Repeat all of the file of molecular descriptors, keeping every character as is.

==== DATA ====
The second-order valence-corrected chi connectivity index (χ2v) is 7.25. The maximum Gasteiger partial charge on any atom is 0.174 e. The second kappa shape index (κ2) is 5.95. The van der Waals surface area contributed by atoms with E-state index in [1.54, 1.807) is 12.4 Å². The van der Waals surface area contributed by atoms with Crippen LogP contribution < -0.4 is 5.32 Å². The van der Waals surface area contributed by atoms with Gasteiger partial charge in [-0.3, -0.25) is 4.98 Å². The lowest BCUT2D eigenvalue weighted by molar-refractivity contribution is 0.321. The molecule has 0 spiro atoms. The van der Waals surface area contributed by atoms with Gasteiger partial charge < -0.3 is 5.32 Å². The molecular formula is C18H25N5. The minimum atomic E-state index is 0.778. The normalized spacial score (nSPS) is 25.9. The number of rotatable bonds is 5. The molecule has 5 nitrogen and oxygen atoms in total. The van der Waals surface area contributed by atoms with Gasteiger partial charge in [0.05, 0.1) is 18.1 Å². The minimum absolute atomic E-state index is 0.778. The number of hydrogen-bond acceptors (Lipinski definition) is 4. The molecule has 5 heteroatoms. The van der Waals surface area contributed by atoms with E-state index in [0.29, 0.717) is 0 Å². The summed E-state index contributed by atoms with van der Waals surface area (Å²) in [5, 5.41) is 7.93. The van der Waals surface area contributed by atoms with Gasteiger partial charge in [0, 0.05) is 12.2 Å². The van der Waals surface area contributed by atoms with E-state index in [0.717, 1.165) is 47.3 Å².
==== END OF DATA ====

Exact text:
The second-order valence-corrected chi connectivity index (χ2v) is 7.25. The maximum Gasteiger partial charge on any atom is 0.174 e. The second kappa shape index (κ2) is 5.95. The van der Waals surface area contributed by atoms with E-state index in [1.54, 1.807) is 12.4 Å². The van der Waals surface area contributed by atoms with Crippen LogP contribution < -0.4 is 5.32 Å². The van der Waals surface area contributed by atoms with Gasteiger partial charge in [-0.3, -0.25) is 4.98 Å². The lowest BCUT2D eigenvalue weighted by molar-refractivity contribution is 0.321. The molecule has 0 spiro atoms. The van der Waals surface area contributed by atoms with Gasteiger partial charge < -0.3 is 5.32 Å². The molecular formula is C18H25N5. The minimum atomic E-state index is 0.778. The normalized spacial score (nSPS) is 25.9. The number of rotatable bonds is 5. The molecule has 5 nitrogen and oxygen atoms in total. The van der Waals surface area contributed by atoms with Gasteiger partial charge in [0.05, 0.1) is 18.1 Å². The minimum absolute atomic E-state index is 0.778. The number of hydrogen-bond acceptors (Lipinski definition) is 4. The molecule has 5 heteroatoms. The van der Waals surface area contributed by atoms with E-state index in [0.29, 0.717) is 0 Å². The summed E-state index contributed by atoms with van der Waals surface area (Å²) in [5, 5.41) is 7.93. The van der Waals surface area contributed by atoms with Gasteiger partial charge in [0, 0.05) is 12.2 Å². The van der Waals surface area contributed by atoms with E-state index in [0.717, 1.165) is 47.3 Å².